“Always do what you are afraid to do.” -Ralph Waldo Emerson
A few days ago, I called my rheumatologist. I had noticed some minor improvement in my pain and stiffness during the previous couple of weeks…not as much as I might have hoped for, but I continued to focus in on the fact that things continued to get better (if only slightly) each day. How quickly things change, though. One day, things got a little bit worse. The next day, just a little bit worse. And so too, the next day. And so on. And so on. Rather than wait until I was in the midst of yet another flare, I decided to phone my doctor and let him know what was going on.
I’ve been back on my maximum Prednisone dosage for about a week now, and today I had another injection. Normally, I would have noticed some improvement by now, but so far things continue on a downward slide. I’ve (once again) started experiencing random spasms along the entire length of my left leg. A couple of nights ago, I woke up screaming during a particularly strong contraction. Yesterday, in the middle of my physical therapy session, it happened again. My physical therapist was absolutely frightened to see my leg completely pulled out of shape. (Think of the letter “c”…not even Gumby could do something like that!)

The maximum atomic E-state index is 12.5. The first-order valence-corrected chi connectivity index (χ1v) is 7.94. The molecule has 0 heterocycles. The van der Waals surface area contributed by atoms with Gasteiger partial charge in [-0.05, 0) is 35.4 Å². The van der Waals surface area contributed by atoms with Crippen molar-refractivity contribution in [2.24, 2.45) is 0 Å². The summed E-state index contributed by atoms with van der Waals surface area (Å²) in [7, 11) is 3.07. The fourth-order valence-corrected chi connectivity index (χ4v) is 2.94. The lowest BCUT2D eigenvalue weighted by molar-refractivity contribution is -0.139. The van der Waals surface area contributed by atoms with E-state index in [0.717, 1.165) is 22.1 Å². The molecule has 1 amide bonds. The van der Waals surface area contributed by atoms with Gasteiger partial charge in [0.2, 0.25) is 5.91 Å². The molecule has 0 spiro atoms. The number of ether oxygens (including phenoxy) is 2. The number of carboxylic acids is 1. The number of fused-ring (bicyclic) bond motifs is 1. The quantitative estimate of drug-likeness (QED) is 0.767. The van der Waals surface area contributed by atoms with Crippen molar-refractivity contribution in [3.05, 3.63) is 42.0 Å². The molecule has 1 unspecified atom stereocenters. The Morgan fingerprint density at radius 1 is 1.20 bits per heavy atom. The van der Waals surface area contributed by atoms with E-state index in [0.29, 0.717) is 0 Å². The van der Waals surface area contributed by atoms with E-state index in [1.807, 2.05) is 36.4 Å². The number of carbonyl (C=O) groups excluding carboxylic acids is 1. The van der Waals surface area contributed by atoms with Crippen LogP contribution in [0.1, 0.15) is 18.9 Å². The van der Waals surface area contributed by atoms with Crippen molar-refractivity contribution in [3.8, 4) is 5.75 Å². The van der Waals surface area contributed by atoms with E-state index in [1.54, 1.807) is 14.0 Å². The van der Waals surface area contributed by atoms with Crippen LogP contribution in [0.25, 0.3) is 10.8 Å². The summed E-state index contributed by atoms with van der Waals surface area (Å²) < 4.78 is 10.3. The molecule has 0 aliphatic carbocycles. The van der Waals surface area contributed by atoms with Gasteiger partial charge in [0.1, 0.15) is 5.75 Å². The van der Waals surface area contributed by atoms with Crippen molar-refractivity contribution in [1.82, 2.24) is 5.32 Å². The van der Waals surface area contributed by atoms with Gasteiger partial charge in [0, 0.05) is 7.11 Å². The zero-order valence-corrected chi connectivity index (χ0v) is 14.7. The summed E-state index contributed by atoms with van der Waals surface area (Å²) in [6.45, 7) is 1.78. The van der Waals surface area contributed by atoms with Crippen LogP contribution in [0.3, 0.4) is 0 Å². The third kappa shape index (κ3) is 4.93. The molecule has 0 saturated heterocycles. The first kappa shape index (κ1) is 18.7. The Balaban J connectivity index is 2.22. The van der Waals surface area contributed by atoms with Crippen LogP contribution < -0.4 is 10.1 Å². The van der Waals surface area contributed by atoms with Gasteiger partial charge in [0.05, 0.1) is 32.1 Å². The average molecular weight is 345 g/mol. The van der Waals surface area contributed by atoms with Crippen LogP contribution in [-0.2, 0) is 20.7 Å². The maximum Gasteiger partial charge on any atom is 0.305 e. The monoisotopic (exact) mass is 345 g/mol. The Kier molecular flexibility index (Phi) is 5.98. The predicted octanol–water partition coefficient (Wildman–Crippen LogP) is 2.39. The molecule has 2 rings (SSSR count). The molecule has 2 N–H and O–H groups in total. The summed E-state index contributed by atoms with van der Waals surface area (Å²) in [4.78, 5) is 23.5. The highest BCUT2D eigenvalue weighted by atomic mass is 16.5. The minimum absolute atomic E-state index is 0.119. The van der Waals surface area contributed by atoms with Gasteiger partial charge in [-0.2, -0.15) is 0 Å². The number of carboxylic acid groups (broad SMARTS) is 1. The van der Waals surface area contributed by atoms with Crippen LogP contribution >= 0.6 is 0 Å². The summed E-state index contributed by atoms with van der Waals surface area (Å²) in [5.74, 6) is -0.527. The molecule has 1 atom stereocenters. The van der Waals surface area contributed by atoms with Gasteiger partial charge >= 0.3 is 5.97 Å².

I know she was scared, because after the contraction passed she told me as much. Even if she hadn’t told me though, I would have know. The fear on her face was obvious. Although I knew it wasn’t my fault, I still felt a little bad. Sometimes it’s hard for even me to believe what’s going on, and that’s because I experience such episodes firsthand and see them with my own eyes. Still, at times it all just seems a little too unreal. Did that really just happen?
I continue to realize that just as the pain never really goes away, neither does the fear. As brave a face as I continue to put on my situation, the truth is…it’s scary as hell.
But I’m not going to let this fear to take control. (Been there, done that.) I’ll continue to figure out how to face this fear head-on, scary as it may be. I’ll continue to figure out how to neutralize this fear. I think I’m off to a good start…over the past week, as my condition continues to worsen and the medicines don’t seem to be delivering the results they have in the past, I’ve recognized my fear…but I haven’t allowed it to affect the way I think about or react to my situation.
I’m standing up to my fear…and in a world of pain, this actually feels really good.
Stay tuned…for the next adventure of Rheumatoid Arthritis Guy!